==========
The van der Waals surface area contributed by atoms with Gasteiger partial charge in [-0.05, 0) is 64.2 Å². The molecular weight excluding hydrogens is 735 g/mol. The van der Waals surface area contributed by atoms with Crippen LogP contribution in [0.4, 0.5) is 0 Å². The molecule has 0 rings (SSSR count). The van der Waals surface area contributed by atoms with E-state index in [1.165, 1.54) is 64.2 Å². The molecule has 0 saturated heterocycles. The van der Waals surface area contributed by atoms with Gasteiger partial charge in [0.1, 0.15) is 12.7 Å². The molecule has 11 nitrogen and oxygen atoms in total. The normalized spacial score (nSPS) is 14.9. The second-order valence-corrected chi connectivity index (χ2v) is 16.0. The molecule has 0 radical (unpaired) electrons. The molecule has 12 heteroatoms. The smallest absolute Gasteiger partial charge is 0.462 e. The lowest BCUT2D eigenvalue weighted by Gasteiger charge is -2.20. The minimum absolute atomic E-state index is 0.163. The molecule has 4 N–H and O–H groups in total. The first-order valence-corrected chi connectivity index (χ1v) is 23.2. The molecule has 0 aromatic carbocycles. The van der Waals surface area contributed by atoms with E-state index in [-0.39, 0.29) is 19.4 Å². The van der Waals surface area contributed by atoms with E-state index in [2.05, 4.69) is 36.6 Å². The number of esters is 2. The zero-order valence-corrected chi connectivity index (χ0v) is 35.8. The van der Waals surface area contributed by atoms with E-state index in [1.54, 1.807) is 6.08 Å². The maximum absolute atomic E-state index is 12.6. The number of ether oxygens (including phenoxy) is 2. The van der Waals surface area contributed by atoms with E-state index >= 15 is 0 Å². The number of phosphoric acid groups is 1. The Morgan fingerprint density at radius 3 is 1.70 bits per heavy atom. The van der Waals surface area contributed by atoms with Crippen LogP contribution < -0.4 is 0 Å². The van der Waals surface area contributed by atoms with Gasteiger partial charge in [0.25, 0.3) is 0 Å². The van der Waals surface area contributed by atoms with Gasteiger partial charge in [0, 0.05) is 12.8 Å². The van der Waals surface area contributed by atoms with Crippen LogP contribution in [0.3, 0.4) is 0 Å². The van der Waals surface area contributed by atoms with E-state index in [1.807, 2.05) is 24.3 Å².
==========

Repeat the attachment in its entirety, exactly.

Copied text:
The van der Waals surface area contributed by atoms with Gasteiger partial charge in [-0.05, 0) is 64.2 Å². The molecular weight excluding hydrogens is 735 g/mol. The van der Waals surface area contributed by atoms with Crippen LogP contribution in [0.4, 0.5) is 0 Å². The molecule has 0 rings (SSSR count). The van der Waals surface area contributed by atoms with E-state index in [1.165, 1.54) is 64.2 Å². The molecule has 0 saturated heterocycles. The van der Waals surface area contributed by atoms with Gasteiger partial charge in [0.1, 0.15) is 12.7 Å². The molecule has 11 nitrogen and oxygen atoms in total. The normalized spacial score (nSPS) is 14.9. The second-order valence-corrected chi connectivity index (χ2v) is 16.0. The molecule has 0 radical (unpaired) electrons. The molecule has 12 heteroatoms. The smallest absolute Gasteiger partial charge is 0.462 e. The lowest BCUT2D eigenvalue weighted by Gasteiger charge is -2.20. The minimum absolute atomic E-state index is 0.163. The molecule has 4 N–H and O–H groups in total. The first-order valence-corrected chi connectivity index (χ1v) is 23.2. The molecule has 0 aromatic carbocycles. The van der Waals surface area contributed by atoms with E-state index in [-0.39, 0.29) is 19.4 Å². The van der Waals surface area contributed by atoms with E-state index in [2.05, 4.69) is 36.6 Å². The number of esters is 2. The zero-order valence-corrected chi connectivity index (χ0v) is 35.8. The van der Waals surface area contributed by atoms with E-state index in [1.54, 1.807) is 6.08 Å². The maximum absolute atomic E-state index is 12.6. The number of ether oxygens (including phenoxy) is 2. The van der Waals surface area contributed by atoms with E-state index >= 15 is 0 Å². The number of phosphoric acid groups is 1. The Morgan fingerprint density at radius 3 is 1.70 bits per heavy atom. The van der Waals surface area contributed by atoms with Crippen LogP contribution < -0.4 is 0 Å². The van der Waals surface area contributed by atoms with Gasteiger partial charge in [0.25, 0.3) is 0 Å². The van der Waals surface area contributed by atoms with Gasteiger partial charge in [0, 0.05) is 12.8 Å². The van der Waals surface area contributed by atoms with Crippen LogP contribution in [0.3, 0.4) is 0 Å². The van der Waals surface area contributed by atoms with E-state index in [1.807, 2.05) is 24.3 Å².